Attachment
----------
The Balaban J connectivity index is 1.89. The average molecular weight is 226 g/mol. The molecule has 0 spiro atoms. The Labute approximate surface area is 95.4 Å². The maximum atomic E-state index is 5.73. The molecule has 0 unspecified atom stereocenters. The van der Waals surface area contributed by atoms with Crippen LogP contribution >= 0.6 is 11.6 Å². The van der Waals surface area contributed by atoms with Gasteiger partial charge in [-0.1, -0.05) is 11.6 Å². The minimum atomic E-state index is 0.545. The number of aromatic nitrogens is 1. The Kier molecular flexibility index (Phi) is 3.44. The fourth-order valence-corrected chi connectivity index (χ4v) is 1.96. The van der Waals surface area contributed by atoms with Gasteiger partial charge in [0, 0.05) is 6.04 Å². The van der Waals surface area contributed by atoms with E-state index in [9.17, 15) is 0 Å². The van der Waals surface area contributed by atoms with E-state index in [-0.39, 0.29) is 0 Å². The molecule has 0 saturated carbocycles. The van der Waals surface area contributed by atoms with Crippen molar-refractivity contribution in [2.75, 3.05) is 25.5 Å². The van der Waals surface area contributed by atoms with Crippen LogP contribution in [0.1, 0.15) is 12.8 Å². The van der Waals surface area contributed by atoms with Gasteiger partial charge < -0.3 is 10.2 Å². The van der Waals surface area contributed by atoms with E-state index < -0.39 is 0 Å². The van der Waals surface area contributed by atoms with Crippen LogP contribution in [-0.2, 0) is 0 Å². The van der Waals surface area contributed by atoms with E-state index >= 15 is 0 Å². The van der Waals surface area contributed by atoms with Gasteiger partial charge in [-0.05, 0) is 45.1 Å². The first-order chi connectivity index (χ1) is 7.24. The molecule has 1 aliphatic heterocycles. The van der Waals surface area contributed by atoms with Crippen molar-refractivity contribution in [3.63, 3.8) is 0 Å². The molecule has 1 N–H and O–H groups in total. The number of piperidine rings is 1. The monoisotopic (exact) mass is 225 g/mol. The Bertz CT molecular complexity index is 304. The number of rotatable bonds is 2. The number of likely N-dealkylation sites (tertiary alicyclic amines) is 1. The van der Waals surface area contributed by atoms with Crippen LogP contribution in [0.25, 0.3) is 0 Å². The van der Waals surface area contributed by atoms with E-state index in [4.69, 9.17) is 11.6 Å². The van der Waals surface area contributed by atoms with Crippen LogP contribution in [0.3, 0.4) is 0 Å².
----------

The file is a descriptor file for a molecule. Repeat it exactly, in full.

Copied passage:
The Balaban J connectivity index is 1.89. The average molecular weight is 226 g/mol. The molecule has 0 spiro atoms. The Labute approximate surface area is 95.4 Å². The maximum atomic E-state index is 5.73. The molecule has 0 unspecified atom stereocenters. The van der Waals surface area contributed by atoms with Crippen LogP contribution >= 0.6 is 11.6 Å². The van der Waals surface area contributed by atoms with Gasteiger partial charge in [-0.1, -0.05) is 11.6 Å². The minimum atomic E-state index is 0.545. The number of aromatic nitrogens is 1. The Kier molecular flexibility index (Phi) is 3.44. The fourth-order valence-corrected chi connectivity index (χ4v) is 1.96. The van der Waals surface area contributed by atoms with Gasteiger partial charge in [0, 0.05) is 6.04 Å². The van der Waals surface area contributed by atoms with E-state index in [9.17, 15) is 0 Å². The van der Waals surface area contributed by atoms with E-state index in [-0.39, 0.29) is 0 Å². The molecule has 0 saturated carbocycles. The van der Waals surface area contributed by atoms with Crippen molar-refractivity contribution in [2.75, 3.05) is 25.5 Å². The van der Waals surface area contributed by atoms with Crippen LogP contribution in [0.1, 0.15) is 12.8 Å². The van der Waals surface area contributed by atoms with Gasteiger partial charge < -0.3 is 10.2 Å². The van der Waals surface area contributed by atoms with E-state index < -0.39 is 0 Å². The van der Waals surface area contributed by atoms with Crippen LogP contribution in [-0.2, 0) is 0 Å². The van der Waals surface area contributed by atoms with E-state index >= 15 is 0 Å². The van der Waals surface area contributed by atoms with Gasteiger partial charge in [-0.05, 0) is 45.1 Å². The first-order chi connectivity index (χ1) is 7.24. The molecule has 1 aliphatic heterocycles. The van der Waals surface area contributed by atoms with Crippen molar-refractivity contribution in [3.63, 3.8) is 0 Å². The molecule has 1 N–H and O–H groups in total. The number of piperidine rings is 1. The monoisotopic (exact) mass is 225 g/mol. The Bertz CT molecular complexity index is 304. The number of rotatable bonds is 2. The number of likely N-dealkylation sites (tertiary alicyclic amines) is 1. The van der Waals surface area contributed by atoms with Crippen LogP contribution in [0.25, 0.3) is 0 Å². The van der Waals surface area contributed by atoms with E-state index in [4.69, 9.17) is 11.6 Å². The van der Waals surface area contributed by atoms with Crippen LogP contribution in [0.3, 0.4) is 0 Å².